Proper Mowing Equal’s Quality Turf
Mowing frequency is dictated by how fast the grass grows. In most circumstances one time per week is adequate but occasionally more frequent mowing may be necessary. Remember never to remove more than 1/3 of the grass blade at each mowing. The key here is not to fall behind on your mowing schedule.
WARM SEASON TURF
If you didn’t scalp this spring you will have poor quality turf this year. Keep your warm season turf cut at 1 ½ ” to 2 ½ “. There are exceptions when you may be forced to mow higher or it is expedient to do so. If you have an excessively bumpy lawn and the mower is scuffing the ground then you may have to mow higher until you can level the ground. As the summer temperatures climb, mowing the turf may cause firing at the two and one-half inch height. Firing is that burned or yellowed look that can appear after mowing. This is caused by removing too much grass blade at one time and thrusting the turf into severe desiccation and water loss. Firing is an indication you need to mow more frequently or raise the mower height.
Closely mown warm season turf requires an increased mowing schedule during periods of heavy, rapid growth if it is to be maintained at a very short height. All warm season turfs, even reel mowed turfs, need to be allowed to start to grow out starting in August. All warm season turfs should be at 3″ before the turf starts to go dormant in October. The result of not allowing the root system to store carbohydrates before dormancy is a weak root system that is very susceptible to expensive fungal problems, slow green up in the spring, and even turf death.
For years, turf research has been telling us that the warm season turfs need to be allowed to recover from summer’s short mowing heights in order to build carbohydrates in the root system to survive the winter and to have sufficient energy for spring greening.
Also for years, most maintenance companies have ignored that wisdom in order to keep their maintanined lawns short (oftentimes very short) simply because their clients like the look. I like the look too, but we are experiencing far too much disease that we cannot control as a result. By allowing the turf to start growing out at the beginning of August we can achieve healthier turf as well as good looking turf, albeit longer turf. The turf will still look neat and because it is healthy going into fall, there will be fewer problems with patchiness in the spring.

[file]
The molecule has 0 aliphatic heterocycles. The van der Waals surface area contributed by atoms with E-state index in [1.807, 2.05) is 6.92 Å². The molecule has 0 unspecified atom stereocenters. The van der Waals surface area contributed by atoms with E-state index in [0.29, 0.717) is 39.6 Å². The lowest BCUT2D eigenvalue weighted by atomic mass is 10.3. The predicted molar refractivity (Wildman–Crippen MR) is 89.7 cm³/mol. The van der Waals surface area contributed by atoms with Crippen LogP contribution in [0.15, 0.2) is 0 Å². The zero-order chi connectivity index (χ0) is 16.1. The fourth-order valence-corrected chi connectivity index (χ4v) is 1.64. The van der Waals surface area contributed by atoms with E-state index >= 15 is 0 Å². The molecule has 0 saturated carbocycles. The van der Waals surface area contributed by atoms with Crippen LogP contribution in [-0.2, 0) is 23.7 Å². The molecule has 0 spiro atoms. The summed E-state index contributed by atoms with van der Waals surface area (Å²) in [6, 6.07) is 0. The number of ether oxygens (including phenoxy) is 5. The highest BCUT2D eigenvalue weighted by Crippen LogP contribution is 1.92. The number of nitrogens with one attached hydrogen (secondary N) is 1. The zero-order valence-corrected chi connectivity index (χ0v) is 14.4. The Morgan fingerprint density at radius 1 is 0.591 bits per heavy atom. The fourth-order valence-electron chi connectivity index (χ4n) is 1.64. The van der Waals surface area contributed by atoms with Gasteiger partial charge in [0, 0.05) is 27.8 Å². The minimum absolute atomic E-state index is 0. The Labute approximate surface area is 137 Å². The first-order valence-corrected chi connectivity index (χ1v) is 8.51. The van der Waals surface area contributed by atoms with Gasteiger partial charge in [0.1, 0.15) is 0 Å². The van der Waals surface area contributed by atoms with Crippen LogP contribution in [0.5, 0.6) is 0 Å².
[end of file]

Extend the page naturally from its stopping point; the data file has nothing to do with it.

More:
Fungicides are wonderful tools to have in our arsenal but they are superficial fixes for the underlying cultural problem and cannot replace smart mowing practices. Also, although frustrating, the reality is that the fungicides do not make the lawn 100% perfect. Nothing we have will replace proper maintenance.
Change takes time but we need to change! Someone, somewhere started the practice of sever pruning on crepes every year which was widely and mistakenly adopted only to create some of the worst cases of “crepe murder” I have ever seen. That is slowly being replaced as people start planting crepes in situations where they have the room to grow with maintenance companies showing them how to prune properly.
This is just another situation where once the improved results are visible the modification to the mowing programs will happen.
To this end, I am again heavily stressing the need for all all of you with Bermuda and Zoysia, to start allowing the turf to grow out by raising the mower heights, starting August 15 each year until they effect a height of 3″ by October. This will be in the newsletter, on surveys, on my web page, and in our hand written notes. I will be hammering this home at every opportunity and wanted to be certain that you were aware of my campaign. Everyone needs to understand that we can not fix the problem with fungicide applications because that approach is rapidly becoming less effective each and every year. Fungicides, even for those willing to pay the extra cost, are not designed to fix a cultural problem and will never effectively control the problem. We need to save our fungicide use for where it will truly be effective against diseases that do not respond to changes in cultural practices or we will lose the effectiveness against all problems. This is no different than the overuse of antibiotics and we need to be proactive for the sake of our companies and the customer’s landscapes.
Do not stress the turf by cutting it too short. Maintain your cutting height at 2½” – 3″. Do not cut the turf when wet if at all possible. If you need to mow the turf when wet or if you prefer to mow without a bag (which is acceptable) then blow off the resulting clippings to prevent them from clumping up on the turf. These wads of clippings, if left to rot, can kill spots in your turf and encourage disease.« Back to Glossary Index